"I plan to force sea mammals -- small whales, dolphins, sea lions -- to conform to my strict design aesthetic," deadpans architect David Hertz through the static of a cell phone hitting a bad pocket on the PCH.
Then he laughs. He's kidding.
Well, sort of.
Hertz -- whose Wing House, composed from pieces of a Boeing 747, took off in the media this year -- is answering a question about his newest project, essentially a marine mammal hospital.
What I want to know is, will programmatic requirements, say tons and tons of H20 and an intensive care unit designed to handle a seal in critical condition -- eradicate any aesthetic leeway for Hertz.
The Marine Mammal Care Center is the brainchild of Peter Wallerstein who has saved ill, injured or orphaned marine mammals and sea birds from immediate danger on Los Angeles area beaches for over twenty years through his organization Marine Animal Rescue.
Slated for Playa del Rey, the beach community just west of LAX in Los Angeles, it will provide a second Los Angeles County coastal facility with the capabilities to treat and subsequently house the creatures while they recuperate. Still in early planning and fundraising stages, it will ultimately be a water-bearing hospital -- a convalescent home with liquid appointments.
Surprisingly, Hertz contends that the program as well as the site provide "a lot of creative license to create an interestingly architectural building."
"The function is very simple," he continues. "And we have lots of room to work." While the initial scheme calls for a 5500-square-foot building, the complex's series of pools and pens will unfurl over about 20,000 feet.
Hertz and Wallerstein are scouting sites but the architect already sees room to play with the roof and other structural elements. And designing a medical facility for residents that swim isn't as far from the forms of Wing House, built from technology that flies, as one would imagine.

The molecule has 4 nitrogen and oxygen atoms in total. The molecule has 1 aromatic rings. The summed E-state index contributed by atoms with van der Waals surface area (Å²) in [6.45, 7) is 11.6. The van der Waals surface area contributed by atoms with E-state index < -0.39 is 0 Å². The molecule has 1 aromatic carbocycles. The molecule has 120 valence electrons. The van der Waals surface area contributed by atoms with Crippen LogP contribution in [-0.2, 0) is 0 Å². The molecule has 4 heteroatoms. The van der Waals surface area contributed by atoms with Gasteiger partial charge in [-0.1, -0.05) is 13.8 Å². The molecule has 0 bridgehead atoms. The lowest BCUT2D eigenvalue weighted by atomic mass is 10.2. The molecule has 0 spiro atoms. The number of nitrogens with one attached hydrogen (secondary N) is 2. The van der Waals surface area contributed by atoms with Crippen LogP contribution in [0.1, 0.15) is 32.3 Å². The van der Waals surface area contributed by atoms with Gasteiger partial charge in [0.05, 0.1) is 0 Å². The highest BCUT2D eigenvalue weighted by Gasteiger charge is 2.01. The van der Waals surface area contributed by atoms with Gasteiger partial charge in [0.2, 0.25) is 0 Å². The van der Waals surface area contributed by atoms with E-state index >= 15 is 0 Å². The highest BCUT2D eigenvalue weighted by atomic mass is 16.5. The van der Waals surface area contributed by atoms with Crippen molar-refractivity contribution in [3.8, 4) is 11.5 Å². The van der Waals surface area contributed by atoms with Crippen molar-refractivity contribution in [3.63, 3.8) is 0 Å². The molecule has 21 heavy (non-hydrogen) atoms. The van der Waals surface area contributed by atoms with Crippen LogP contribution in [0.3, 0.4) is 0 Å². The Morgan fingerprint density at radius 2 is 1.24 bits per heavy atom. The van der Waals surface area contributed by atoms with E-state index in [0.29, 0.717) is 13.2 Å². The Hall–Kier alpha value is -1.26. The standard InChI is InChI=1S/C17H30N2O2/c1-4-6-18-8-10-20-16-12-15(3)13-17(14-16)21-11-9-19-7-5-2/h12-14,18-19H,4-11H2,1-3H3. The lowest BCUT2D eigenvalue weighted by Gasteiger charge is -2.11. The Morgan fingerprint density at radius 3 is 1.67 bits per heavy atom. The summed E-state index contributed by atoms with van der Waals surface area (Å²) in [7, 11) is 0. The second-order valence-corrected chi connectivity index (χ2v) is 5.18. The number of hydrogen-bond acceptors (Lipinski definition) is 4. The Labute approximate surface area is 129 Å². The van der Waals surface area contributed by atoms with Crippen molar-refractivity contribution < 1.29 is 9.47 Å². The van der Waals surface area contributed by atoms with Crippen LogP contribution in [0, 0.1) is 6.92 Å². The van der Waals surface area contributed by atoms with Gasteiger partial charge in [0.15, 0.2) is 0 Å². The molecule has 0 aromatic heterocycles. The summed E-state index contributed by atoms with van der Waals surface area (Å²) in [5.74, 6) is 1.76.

"I've always been very interested in sculptural curvilinear shapes -- like airplanes and surfboards," explains Hertz, who notes a connection between those forms and his new 'clients.' "When you look at a marine mammal, there's nothing more beautiful than a blue whale or dolphin. I'm sure my architecture might be impacted by my interaction with them on this project."
An avid surfer and waterman, who was aware of Wallerstein for years and met his client in the line-up (where else), Hertz has designed pools for liquid tonnage before. A pen for an ill sea lion is low key compared to a recent endeavor designing an Orlando surfpark (which is currently on hold.) There, Hertz not only facilitated an enclosure required to re-create the notion of surf but an underlying "reef" which adjusts to generate various wave forms -- from a menacing man-made Indo tube to a grom-oriented gentle peeler.
However at the Marine Mammal Care Center, "we're not trying to mimic a natural marine environment," says Hertz, "the goal is to have these mammals for as little as possible," then release them.
The two endeavors do share a dependence on solar energy. The surfpark channels both photovoltaic cells and wave energy, while the new project will harness the former. Amongst Hertz' directives from Wallerstein is that the center, dedicated to care for mammals often endangered by man-made pollutants such as a carelessly dropped plastic bag, treads very lightly on the land.
Such ideas have long been amongst Hertz's values, personally and professionally. Still, working for Wallerstein -- a mission he's taken on pro bono -- has deepened his sensitivities. "You see the effects [of man] more when you see Peter save a baby seal with a gill net around its neck that he's been trying to get for two months," the architect notes.
Yet, it's statistics that underlie the urgency of Hertz's new commission. In 2009, Marine Animal Rescue extricated 348 mammals and birds and transported them to safety -- midway through 2010 Wallerstein and his team had nearly reached that number.